However, the information present in the article do suggest that the initial impetus behind the effort was from the Catholic Church. We have long known that Catholics funded the signature collection effort.

Incidentally, we do recognize the distinction between the Catholic individual (or Mormon individual) and the hierarchy of the institution.

Emily K
September 22nd, 2009 | LINK

I know we try to avoid petty statements and blanket stereotypes..but guys, my gaydar is really going off here.

http://www.youtube.com/watch?v=xZvAg2mE-mA&feature=related

Lindoro Almaviva
September 22nd, 2009 | LINK

And with all that, he certainly looks like he likes to eat tube stake. There is something about him in that pic that screams GAY!!!!! to me.

Wouldn’t it be interesting if Monsignor is just a black sheep in the family?

tavdy79
September 23rd, 2009 | LINK

My gaydar isn’t all that strong, but the moment I saw that photograph it started pinging so loud I’m pretty sure you guys must have heard it on the other side of the Atlantic!

Emily K
September 23rd, 2009 | LINK

tavdy79, you should see the video link I posted and see if the ping goes away or gets louder and faster. I’m guessing the latter.

michaelinnorfolk
September 23rd, 2009 | LINK

And worse of all is that the fact that he’s likely a self-hating closet case who has transferred his self-hatred to normal gays who understad that they are just the way God intended them to be. The more someone works against gay rights, the more I question that person’s own sexual and psychological issues.

Timothy Kincaid
September 23rd, 2009 | LINK

guys,

let’s not jump to claim this guy as some secret closeted gay guy. Frankly, in my experience gay folks – even closeted gay folks – have compassion and empathy earned by the public reaction to their orientation – even if only suspected – and are less inclined to adamantly insist on rigid orthodoxy.

Besides, do we really want to claim supporters of discrimination as our own?

Priya Lynn
September 23rd, 2009 | LINK

Timothy, what about Ted Haggard? He was very anti-gay.

Timothy Kincaid
September 23rd, 2009 | LINK

Priya Lynn,

Actually, if you go back and look at his statements, Haggard was less aggressively homophobic than others in his particular branch of religion. Yes, he was theologically and politically anti-gay, but he was nuanced (for example, there is some indication that he supported civil unions or other non-marriage arrangements).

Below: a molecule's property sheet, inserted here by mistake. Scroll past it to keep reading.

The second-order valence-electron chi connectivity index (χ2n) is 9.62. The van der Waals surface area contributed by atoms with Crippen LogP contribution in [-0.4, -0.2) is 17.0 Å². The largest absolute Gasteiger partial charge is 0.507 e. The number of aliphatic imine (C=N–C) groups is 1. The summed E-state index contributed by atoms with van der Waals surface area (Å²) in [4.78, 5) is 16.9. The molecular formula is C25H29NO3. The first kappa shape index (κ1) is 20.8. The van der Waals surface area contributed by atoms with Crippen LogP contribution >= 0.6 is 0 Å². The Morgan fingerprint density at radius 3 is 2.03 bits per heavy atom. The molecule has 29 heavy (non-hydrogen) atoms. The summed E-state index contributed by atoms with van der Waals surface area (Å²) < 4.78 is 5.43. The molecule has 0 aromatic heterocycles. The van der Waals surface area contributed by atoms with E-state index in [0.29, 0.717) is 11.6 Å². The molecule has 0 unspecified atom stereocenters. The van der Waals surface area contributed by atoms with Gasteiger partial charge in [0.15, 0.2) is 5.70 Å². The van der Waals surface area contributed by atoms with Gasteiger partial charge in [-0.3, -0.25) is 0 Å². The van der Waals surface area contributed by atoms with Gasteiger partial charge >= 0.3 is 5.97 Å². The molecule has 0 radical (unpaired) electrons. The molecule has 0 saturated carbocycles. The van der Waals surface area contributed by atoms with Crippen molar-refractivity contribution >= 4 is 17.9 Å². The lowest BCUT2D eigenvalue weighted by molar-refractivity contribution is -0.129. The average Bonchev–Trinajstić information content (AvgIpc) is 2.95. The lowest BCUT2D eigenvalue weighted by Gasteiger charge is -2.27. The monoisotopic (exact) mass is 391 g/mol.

And while there is no question that Haggard is same-sex attracted (at least bisexual in orientation), I really don’t want to claim him as part of my community.

Timothy Kincaid
September 23rd, 2009 | LINK

From 2004, two years before the scandal broke:

“Our primary argument is that marriage is a foundational institution in society that should be protected,” said Rev. Ted Haggard, president of the National Association of Evangelicals in Colorado Springs. Once marriage between a man and woman is protected, legislatures can do what they want to provide benefits for others in civil unions, he said.

leo
September 25th, 2009 | LINK

Wow!

The substance of Cordileone’s actions aside, it takes A LOT (i.e. an impossible amount) of trust from my side to confide in the opinion, formed conscience and overall ability to judge phenomena of people who come up with ad-hom-arguments like “He looks gay and he’s probably in the closet and hates himself…” Utterly weak. Sure, in an era where public opinion and dispute are ruled by emotions, facts are simply unfair. But hey, you even manage to to the double back flip and would rather not have “supporters of discrimination as your own”. Congrats.

P.S.: Non-religious argument: Nature. Unless somebody finds proof that the survival of mankind will be ensured by relationships which generate no offspring. ‘But not all couples are gay, so no problem’. Right! And: Not all couples are hetero and contribute to aforementioned survival, hence no equal status.

And now fire away, clerophobes.

Timothy Kincaid
September 25th, 2009 | LINK

leo,

Your argument is illogical. Whether a same-sex couple has their relationship recognized or not will have absolutely zero impact on whether that couple will “generate offspring”.

And if we are dismissing the civil rights of individuals based on whether they “contribute to aforementioned survival”, then Catholic Bishops should be first in line to have “no equal status”.

Truth Wins Out - Catholic Ex-Gay Group to Offer Less Support, More Politics and Antiscience
January 10th, 2011 | LINK

[...] and Cordileone are board members of Courage, and Cordileone — Box Turtle Bulletin notes – is the father of California’s anti-marriage [...]